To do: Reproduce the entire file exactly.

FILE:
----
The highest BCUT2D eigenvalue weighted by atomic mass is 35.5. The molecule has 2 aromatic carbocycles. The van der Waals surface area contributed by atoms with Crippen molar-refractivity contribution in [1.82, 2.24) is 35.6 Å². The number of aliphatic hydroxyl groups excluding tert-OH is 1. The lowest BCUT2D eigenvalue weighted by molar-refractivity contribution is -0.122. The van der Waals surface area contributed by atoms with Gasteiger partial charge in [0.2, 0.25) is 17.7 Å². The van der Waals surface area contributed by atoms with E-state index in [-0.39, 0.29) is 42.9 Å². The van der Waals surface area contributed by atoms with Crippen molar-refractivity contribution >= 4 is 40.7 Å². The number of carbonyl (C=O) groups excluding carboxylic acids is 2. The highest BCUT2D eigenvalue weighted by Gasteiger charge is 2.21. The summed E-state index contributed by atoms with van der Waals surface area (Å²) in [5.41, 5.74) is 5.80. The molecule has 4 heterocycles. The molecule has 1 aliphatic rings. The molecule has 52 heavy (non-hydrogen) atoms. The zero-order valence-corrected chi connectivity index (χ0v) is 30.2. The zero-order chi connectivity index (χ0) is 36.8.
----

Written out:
The highest BCUT2D eigenvalue weighted by atomic mass is 35.5. The molecule has 2 aromatic carbocycles. The van der Waals surface area contributed by atoms with Crippen molar-refractivity contribution in [1.82, 2.24) is 35.6 Å². The number of aliphatic hydroxyl groups excluding tert-OH is 1. The lowest BCUT2D eigenvalue weighted by molar-refractivity contribution is -0.122. The van der Waals surface area contributed by atoms with Gasteiger partial charge in [0.2, 0.25) is 17.7 Å². The van der Waals surface area contributed by atoms with E-state index in [-0.39, 0.29) is 42.9 Å². The van der Waals surface area contributed by atoms with Crippen molar-refractivity contribution >= 4 is 40.7 Å². The number of carbonyl (C=O) groups excluding carboxylic acids is 2. The highest BCUT2D eigenvalue weighted by Gasteiger charge is 2.21. The summed E-state index contributed by atoms with van der Waals surface area (Å²) in [5.41, 5.74) is 5.80. The molecule has 4 heterocycles. The molecule has 1 aliphatic rings. The molecule has 52 heavy (non-hydrogen) atoms. The zero-order valence-corrected chi connectivity index (χ0v) is 30.2. The zero-order chi connectivity index (χ0) is 36.8.